Ralph Pollock

  10. Roberto Gonzalez says:

    I have a very rare three-channel SACD of his Bach Cello Suites, and the sound is just like having this great cellist in my living room. I heard him live in Puerto Rico at the Casals Festival, where I also grew up watching Don Pablo conduct and play and teach. Starker was magnificent. I also have the other two concerto performance SACDs of Mercury mastertapes. Those get quite a lot of play, especially the Dvorak with Antal Dorati conducting…

    He will be greatly missed…

  11. Marshall says:

    I’m trying to rmember whether I heard him in one or two solo concerts-but whatever the case it/they were experiences that stayed with me with such intensity from many years ago. It must have been two-becaue I recall him playing the Bach suites-and then the half of one program was the Kodaly sonata. That performance and the that music remain one of my great concert experiences from a lifetime of attending concerts. Not being especially a “modern” music fan, or particularly of the cello I was amazed by the music and the performance-probably it was and remains defintive for this piece. (I never understood until years later that it was considered such a technical challenge)

    Also he was my ideal for the Bach-and without negating other names, I always wondered why his wasn’t mentioned first.

  12. Istvan Horthy says:

    Janos Starker wrote a very interesting and entertaining autobiography, still in print. In it we learn that he was not in a Nazi concentration camp but in a work camp on Margit Island, Budapest. He didn’t suffer torture or extreme ill treatment.

  13. M.A. Steinberger says:

    I first heard him in person about 1965 or 66 when he gave a recital at my (middle-of-nowhere) college. The Kodaly was not on the program, but the other cellist & I (only 2 of us on campus!) expressed disappointment & he played the entire 3rd movement as encore, saying he was playing it for us! He was, of course, phenomenal. He also encouraged both of us to keep working at it.

  14. I so appreciate these postings, as we at AIMS (American Institute of Musical Studies) prepare to say farewell to our our own principle cellist, Mimi McShane, who died a few months ago. She, too, was principle cellist at the Dallas Symphony, and played with the AIMS in Graz Festival Orchestra for 22 summers. I know she was a huge fan of Starker’s…I wish I had met him. Now, to listen to him!
    Love all the stories and quotes!
    Many thanks.

  15. Janos Starker, violoncello virtuoso, consummate musician, devoted pedagogue, is no longer with us. His wit, charm, magical turn of phrase, his devotion to the Arts and the Young who will further them, has been silenced. Every muted voice that had sounded a positive, constructive, human note among the discordant cries of the ignorant, the fanatic, the militant, is a grievous loss to humanity.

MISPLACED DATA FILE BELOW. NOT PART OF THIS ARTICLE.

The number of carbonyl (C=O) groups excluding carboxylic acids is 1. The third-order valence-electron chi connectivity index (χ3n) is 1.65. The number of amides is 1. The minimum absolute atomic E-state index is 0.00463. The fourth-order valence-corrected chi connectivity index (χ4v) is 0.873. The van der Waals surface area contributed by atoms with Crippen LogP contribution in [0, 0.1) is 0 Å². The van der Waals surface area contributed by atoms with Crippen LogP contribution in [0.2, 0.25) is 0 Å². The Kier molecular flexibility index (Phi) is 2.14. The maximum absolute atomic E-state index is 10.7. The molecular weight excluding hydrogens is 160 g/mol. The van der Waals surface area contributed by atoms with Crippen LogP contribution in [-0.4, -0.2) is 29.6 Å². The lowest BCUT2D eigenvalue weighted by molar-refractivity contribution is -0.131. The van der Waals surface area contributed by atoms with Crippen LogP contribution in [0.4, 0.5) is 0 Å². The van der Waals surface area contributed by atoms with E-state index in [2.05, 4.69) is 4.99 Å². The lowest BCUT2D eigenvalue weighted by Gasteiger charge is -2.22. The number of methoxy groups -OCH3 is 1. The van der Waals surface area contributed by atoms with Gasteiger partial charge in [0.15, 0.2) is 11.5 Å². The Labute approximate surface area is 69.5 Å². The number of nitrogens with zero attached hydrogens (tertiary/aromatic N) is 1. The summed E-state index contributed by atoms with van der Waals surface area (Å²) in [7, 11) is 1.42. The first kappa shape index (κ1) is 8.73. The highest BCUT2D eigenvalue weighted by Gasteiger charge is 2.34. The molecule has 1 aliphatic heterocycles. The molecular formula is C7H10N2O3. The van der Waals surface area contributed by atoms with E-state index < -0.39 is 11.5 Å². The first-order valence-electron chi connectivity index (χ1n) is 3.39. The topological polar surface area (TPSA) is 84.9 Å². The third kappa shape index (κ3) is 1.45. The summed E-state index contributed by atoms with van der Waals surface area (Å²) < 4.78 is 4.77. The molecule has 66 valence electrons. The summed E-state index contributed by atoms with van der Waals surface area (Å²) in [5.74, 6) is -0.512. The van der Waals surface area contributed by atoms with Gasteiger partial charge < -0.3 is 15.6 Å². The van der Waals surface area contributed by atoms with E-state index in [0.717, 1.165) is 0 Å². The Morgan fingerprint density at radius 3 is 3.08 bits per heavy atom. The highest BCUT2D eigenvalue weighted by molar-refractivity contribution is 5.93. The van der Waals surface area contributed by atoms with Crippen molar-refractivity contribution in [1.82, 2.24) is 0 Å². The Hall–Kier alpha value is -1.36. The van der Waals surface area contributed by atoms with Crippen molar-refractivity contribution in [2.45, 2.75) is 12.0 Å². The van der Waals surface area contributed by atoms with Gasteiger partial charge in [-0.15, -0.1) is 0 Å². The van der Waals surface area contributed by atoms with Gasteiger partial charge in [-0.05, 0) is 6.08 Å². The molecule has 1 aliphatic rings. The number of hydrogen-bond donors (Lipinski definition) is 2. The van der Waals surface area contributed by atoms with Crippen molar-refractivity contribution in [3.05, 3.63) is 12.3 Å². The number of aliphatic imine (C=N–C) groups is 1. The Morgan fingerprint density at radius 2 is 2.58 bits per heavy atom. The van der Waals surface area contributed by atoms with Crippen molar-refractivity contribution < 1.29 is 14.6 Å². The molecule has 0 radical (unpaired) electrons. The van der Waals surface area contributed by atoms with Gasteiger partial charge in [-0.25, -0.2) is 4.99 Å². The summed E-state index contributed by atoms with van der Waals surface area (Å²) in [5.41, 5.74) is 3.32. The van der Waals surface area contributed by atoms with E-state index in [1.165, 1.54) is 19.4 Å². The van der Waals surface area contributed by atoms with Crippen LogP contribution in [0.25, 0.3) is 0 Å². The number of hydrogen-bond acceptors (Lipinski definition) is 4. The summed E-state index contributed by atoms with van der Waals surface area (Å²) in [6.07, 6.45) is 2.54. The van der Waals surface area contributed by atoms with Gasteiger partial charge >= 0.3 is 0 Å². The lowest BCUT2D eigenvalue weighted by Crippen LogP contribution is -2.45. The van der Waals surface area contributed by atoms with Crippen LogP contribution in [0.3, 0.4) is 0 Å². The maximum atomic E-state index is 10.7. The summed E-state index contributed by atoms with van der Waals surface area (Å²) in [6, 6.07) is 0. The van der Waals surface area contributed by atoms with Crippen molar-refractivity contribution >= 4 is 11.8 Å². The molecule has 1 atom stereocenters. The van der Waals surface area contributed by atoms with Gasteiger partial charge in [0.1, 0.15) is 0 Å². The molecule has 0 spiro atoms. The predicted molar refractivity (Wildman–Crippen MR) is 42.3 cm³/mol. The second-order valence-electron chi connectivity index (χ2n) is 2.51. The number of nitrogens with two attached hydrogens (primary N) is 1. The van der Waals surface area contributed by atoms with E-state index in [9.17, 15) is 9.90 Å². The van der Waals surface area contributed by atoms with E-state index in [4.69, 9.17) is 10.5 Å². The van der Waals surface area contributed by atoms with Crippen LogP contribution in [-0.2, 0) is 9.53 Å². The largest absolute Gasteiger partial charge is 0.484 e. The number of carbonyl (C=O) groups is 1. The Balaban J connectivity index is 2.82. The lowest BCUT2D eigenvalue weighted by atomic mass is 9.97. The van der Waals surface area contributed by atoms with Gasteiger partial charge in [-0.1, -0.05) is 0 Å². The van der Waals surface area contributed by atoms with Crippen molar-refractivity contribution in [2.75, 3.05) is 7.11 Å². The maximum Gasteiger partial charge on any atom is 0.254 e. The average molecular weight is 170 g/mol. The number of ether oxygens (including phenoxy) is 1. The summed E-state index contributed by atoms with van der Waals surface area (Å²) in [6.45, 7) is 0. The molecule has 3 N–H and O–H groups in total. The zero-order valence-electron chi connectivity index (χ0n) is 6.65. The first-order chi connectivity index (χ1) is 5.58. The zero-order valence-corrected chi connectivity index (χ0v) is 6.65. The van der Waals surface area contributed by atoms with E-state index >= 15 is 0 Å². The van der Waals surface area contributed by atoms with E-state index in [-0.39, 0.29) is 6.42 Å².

I remember his delicate interpretation of the Haydn ‘cello concerto I was privileged to accompany (Israel Philharmonic), his collaborative music-making when we played the Kodaly duo for violon and ‘cello…just the two of us at my home in Castleton, Virginia…his invaluable contribution to the decisions taken by the Loan Committee of the Nippon Music Foundation when deliberating to which worthy performing artist a specific Stradivarius should be lent, his decades-long nurturing of young musicians at Bloomington, Indiana. He is now joined in death to the select few whose lives and deeds have brought light and solace to humankind.

  16. Surely Mr. S. is very alive and happy now in another realm after such an energetic, long and generous life on earth. (?) Are we not off-base in using terms like `death` due to our own lack of perception of the various dimensions of existence ?

    Much appreciation to those above who posted these precious and unforgettable anecdotes about Mr. S.

  17. steve packer says:

    many though starker was a cold fish. but even being a dispenser of notes is a high calling (and he was certainly more than that); as Stravinsky said, “even a correctly played scale constitutes art.” His approach to students, which some called “intimidating” and his refusal to complement, might make psychological sense, I think, because he didn’t want students to become addicted to complements and focus more on getting good strokes, as opposed to the real business at hand. Also they wouldn’t feel the burden of having to repeat their last ‘success’ which can cause loss of focus and tightening. Starker would be like the ‘black box’ flight recorder, just returning data, and the student would have “nothing to lose’ in effect. However, his act as priest at the alter of Apollo, the uncompromising god of moderation (some have called him “robot monster’) was just as dramatic and grandiose as all the musicians he decried for their emoting on stage. Though he was great, he was a poseur, and I’m not the only one who suspected that he was on a power trip.